In the landscape of office design, there is much debate about open plan vs. standard cubicles. Many were quick to announce the triumph of open floor plan and declare traditional offices, that have been around since 1967, completely obsolete. Tech companies and giants like Google were early adopters and they still swear by this innovative layout. Consequently, many other organizations are reorganizing their premises, as they see cubicles as impersonal, cramped, and impractical.
It seems that the open office plan is perceived as the new norm, a perfect formula for workplace synergy, which facilitates lively collaboration and interaction. Barriers between people are torn down and nothing stands in the way of knowledge and idea sharing anymore. Along the similar lines, flexible workspaces are spreading around the world and communal areas grow in importance. So, are traditional offices really dead?
Well, I am afraid that the answer is not as cut and dried as some would like to portray. It is true that they are slowly disappearing from work environments. We see less and less of them across industry sectors. At the same time, it is estimated that in the U.S, 70% of offices have low or no dividing walls. Still, cubicles are here to stay and the case could be made that they still form the backbone of modern office space.
But, let us move on to advantages of the pen office. In a nutshell, open office plan maximizes floor space and reduces furniture overhead. Some open spaces do not even feature permanent workstations. Everything is mobile, flexible, and multi-purpose. Modular and bench-like systems enable different arrangements and setups. Tables usually accommodate multiple workers, who are free to use the space as they please and see fit.
Furthermore, high-quality panels and a range of movable components ensure that they can work both standing and sitting. Storage closets sometimes double as conference rooms while chill out areas serve as impromptu meeting places. Personal desks, the mainstay of cubicles, are not a common sight anymore. Modern, sleek, and high-grade furniture is in the spotlight.
When the worlds collide
Namely, as a human-oriented space, an open office supports not only worker’s habits, but also their health and well-being. That is why it embraces ergonomics. Employees are blessed by adjustable chairs that alleviate problems such as back and neck pain. What many people overlook, though, is that these pieces can fit into cubicles just fine.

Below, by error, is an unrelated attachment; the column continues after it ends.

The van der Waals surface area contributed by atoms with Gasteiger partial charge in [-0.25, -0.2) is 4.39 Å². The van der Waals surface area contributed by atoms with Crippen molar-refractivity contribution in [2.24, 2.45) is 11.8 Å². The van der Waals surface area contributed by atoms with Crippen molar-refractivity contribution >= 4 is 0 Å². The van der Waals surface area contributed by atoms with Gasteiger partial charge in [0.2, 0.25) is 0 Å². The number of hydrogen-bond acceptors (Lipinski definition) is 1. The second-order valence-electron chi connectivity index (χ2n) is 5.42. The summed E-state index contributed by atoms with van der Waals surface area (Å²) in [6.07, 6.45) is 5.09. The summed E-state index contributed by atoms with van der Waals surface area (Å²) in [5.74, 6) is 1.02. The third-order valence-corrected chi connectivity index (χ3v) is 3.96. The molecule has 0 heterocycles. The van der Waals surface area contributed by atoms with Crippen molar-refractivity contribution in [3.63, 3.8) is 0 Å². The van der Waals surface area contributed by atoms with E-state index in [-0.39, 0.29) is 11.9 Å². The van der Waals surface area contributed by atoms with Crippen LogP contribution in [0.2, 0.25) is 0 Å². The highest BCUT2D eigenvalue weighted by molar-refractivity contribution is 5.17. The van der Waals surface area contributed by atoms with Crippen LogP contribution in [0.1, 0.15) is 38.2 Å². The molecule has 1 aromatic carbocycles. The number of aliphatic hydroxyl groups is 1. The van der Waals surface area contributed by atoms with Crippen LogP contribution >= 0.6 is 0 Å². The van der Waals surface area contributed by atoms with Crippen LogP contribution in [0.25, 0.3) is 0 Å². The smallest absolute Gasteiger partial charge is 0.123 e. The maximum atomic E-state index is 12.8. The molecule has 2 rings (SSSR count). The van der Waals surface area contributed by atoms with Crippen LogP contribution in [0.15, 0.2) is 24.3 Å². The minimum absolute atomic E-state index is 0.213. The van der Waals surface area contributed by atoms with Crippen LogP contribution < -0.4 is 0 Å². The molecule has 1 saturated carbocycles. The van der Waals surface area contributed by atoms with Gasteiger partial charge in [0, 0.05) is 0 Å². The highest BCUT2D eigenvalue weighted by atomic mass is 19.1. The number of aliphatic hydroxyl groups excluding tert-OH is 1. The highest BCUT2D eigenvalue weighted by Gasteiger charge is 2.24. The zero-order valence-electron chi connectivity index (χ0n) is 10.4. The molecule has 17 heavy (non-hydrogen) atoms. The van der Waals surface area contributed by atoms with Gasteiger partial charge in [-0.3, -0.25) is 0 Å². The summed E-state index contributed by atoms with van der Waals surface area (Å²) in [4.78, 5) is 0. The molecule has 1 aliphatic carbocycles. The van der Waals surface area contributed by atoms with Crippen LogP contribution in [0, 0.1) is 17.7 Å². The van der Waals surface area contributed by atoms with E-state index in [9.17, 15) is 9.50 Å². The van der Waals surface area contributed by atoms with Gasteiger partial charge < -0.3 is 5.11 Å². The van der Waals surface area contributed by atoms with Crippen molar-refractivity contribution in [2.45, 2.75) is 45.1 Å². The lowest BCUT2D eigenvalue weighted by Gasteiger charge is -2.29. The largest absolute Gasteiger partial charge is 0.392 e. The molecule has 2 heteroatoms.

It is also interesting that some furniture companies launch lines of products designed to feel like a living space. This brings us to the point that home and office trends converge and some would even say that the future of workspace is the blend of the two worlds. Thus, it does not come as a surprise that many furniture suppliers strive to stay away from the dispute and create products for either type of the environment.
For now, we can see that more and more people work from home or remotely, so they seek dedicated work spaces and quality furniture. In is not uncommon to see a freelance web designer, online tuition teacher, internet marketer or other profession doing expensive remolding projects and tearing down walls. People also pay a pretty penny for fine office furniture. On the other hand, as we have indicated, home-like furniture is finding its way into corporate environments.
Not everything in the garden is rosy
The main problem with an open plan is privacy. It is a legitimate concern because the lack of private offices and conference rooms can lead to people getting distracted by the noise and commotion. Close proximity to other workers is not something that everyone fancies. Namely, by removing the walls, you actually increase the density of people and bring down the operating costs.
The benefits of rising profit levels spill over to the furniture industry, which grew by 2% in 2016. This upward trajectory is expected to continue in 2017 and beyond. Alas, the fact that the open office plan can create workplace dysfunction still remains and that is why there are numerous businesses that are not jumping on the bandwagon. Hence, open offices may be the present of workspaces, but the future is still obfuscated.
Getting down to business
Throughout the business realm, there is a clear shift towards more open spaces. However, open plan is not a one-size-fits-all solution. It works for some companies and industries, but for others, it does more harm than good. Therefore, every organization should take into accounts its culture and specific needs and then shape the office space accordingly. So, it seems back to focus on the basics: It all comes down to getting the work done, one way or the other.
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